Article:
READING LIKE A COMPUTER
NYU Abu Dhabi
Core competency: Data & Discovery
Faculty: David Joseph Wrisley
Offered: Spring 2018 (next offering 2019-20 academic year)
Number of credits: 4
Pre-requisites or co-requisites: none
Cross listed as CADT, as well as IM and LitCW electives
Short Course description:
How do computers “read” text, and how can computer-assisted analysis of texts give us new access to information about ourselves and the cultural legacies we have inherited? This course explores quantitative methods for discovering and analyzing diverse texts of the human record. It also offers a glimpse into possible futures of reading. Students will both discuss, and put into practice, forms of computer-assisted textual analysis that have revolutionized research in humanities and social science fields in recent years. They will also take a critical look at the “ubiquitous analytics” and the “ubiquitous virtuality” of everyday life. By engaging with the idea of data in the humanities, the course encourages students to reconsider our common-place assumptions about how reading works. Course materials, discussions, and classroom exercises will push students to examine how basic ideas about a text such as author, subject, setting, character or even style might look different when a non-human is involved in the interpretation. The course assumes no prior computer or coding skills, but a willingness to explore new technologies is essential for success.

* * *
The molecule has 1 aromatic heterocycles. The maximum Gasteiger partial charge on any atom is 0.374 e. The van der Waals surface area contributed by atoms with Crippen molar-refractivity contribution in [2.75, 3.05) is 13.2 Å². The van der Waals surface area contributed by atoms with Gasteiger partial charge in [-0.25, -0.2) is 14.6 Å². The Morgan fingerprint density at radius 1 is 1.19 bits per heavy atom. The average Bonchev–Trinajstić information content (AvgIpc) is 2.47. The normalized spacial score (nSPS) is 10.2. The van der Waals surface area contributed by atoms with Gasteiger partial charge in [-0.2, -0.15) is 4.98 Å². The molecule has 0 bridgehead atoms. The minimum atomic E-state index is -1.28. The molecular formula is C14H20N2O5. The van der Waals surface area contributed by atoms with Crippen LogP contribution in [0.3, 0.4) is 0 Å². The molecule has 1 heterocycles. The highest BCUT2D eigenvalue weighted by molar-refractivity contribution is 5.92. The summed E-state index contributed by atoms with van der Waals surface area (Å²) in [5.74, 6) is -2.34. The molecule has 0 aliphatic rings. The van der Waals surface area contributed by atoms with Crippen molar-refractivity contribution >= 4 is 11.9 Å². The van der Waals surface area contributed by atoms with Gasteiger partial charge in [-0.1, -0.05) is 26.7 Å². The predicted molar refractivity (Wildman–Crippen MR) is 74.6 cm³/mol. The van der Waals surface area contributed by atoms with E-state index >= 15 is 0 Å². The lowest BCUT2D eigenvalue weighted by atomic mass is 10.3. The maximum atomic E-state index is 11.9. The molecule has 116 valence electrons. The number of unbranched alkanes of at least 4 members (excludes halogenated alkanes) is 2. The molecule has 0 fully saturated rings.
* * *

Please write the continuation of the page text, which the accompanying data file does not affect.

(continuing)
I anticipate teaching this course again in the 2019-20 academic year. Building on student interest, to the segments on text mining (Voyant and R) and stylometry, I will add a unit on sentiment analysis. Furthermore, I will explore building in a segment on writing for the digital humanities using computational notebooks.